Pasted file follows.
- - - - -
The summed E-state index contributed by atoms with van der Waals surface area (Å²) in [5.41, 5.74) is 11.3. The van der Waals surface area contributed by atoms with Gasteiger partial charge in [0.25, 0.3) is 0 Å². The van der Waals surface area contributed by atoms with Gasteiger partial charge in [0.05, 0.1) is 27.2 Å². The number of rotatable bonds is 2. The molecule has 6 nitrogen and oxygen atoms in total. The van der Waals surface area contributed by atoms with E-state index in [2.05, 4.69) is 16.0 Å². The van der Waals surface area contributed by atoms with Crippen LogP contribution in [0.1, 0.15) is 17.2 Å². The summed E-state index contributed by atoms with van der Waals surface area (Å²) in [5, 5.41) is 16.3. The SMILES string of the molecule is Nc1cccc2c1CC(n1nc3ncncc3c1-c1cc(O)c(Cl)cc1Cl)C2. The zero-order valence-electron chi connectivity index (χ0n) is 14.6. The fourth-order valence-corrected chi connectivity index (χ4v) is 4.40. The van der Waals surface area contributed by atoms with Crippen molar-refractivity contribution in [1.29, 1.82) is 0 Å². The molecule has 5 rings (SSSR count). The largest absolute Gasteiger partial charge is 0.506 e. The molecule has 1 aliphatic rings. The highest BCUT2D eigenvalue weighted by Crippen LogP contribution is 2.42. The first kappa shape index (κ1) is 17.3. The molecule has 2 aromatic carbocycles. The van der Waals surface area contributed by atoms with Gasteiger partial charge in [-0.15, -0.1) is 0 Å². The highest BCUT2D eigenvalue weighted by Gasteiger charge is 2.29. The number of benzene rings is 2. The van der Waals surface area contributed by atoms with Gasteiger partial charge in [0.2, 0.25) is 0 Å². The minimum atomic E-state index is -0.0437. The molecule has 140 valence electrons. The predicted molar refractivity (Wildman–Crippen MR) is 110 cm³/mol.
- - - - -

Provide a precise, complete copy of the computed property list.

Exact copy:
The summed E-state index contributed by atoms with van der Waals surface area (Å²) in [5.41, 5.74) is 11.3. The van der Waals surface area contributed by atoms with Gasteiger partial charge in [0.25, 0.3) is 0 Å². The van der Waals surface area contributed by atoms with Gasteiger partial charge in [0.05, 0.1) is 27.2 Å². The number of rotatable bonds is 2. The molecule has 6 nitrogen and oxygen atoms in total. The van der Waals surface area contributed by atoms with E-state index in [2.05, 4.69) is 16.0 Å². The van der Waals surface area contributed by atoms with Crippen LogP contribution in [0.1, 0.15) is 17.2 Å². The summed E-state index contributed by atoms with van der Waals surface area (Å²) in [5, 5.41) is 16.3. The SMILES string of the molecule is Nc1cccc2c1CC(n1nc3ncncc3c1-c1cc(O)c(Cl)cc1Cl)C2. The zero-order valence-electron chi connectivity index (χ0n) is 14.6. The fourth-order valence-corrected chi connectivity index (χ4v) is 4.40. The van der Waals surface area contributed by atoms with Crippen molar-refractivity contribution in [1.29, 1.82) is 0 Å². The molecule has 5 rings (SSSR count). The largest absolute Gasteiger partial charge is 0.506 e. The molecule has 1 aliphatic rings. The highest BCUT2D eigenvalue weighted by Crippen LogP contribution is 2.42. The first kappa shape index (κ1) is 17.3. The molecule has 2 aromatic carbocycles. The van der Waals surface area contributed by atoms with Gasteiger partial charge in [-0.15, -0.1) is 0 Å². The highest BCUT2D eigenvalue weighted by Gasteiger charge is 2.29. The number of benzene rings is 2. The van der Waals surface area contributed by atoms with Gasteiger partial charge in [0.2, 0.25) is 0 Å². The minimum atomic E-state index is -0.0437. The molecule has 140 valence electrons. The predicted molar refractivity (Wildman–Crippen MR) is 110 cm³/mol.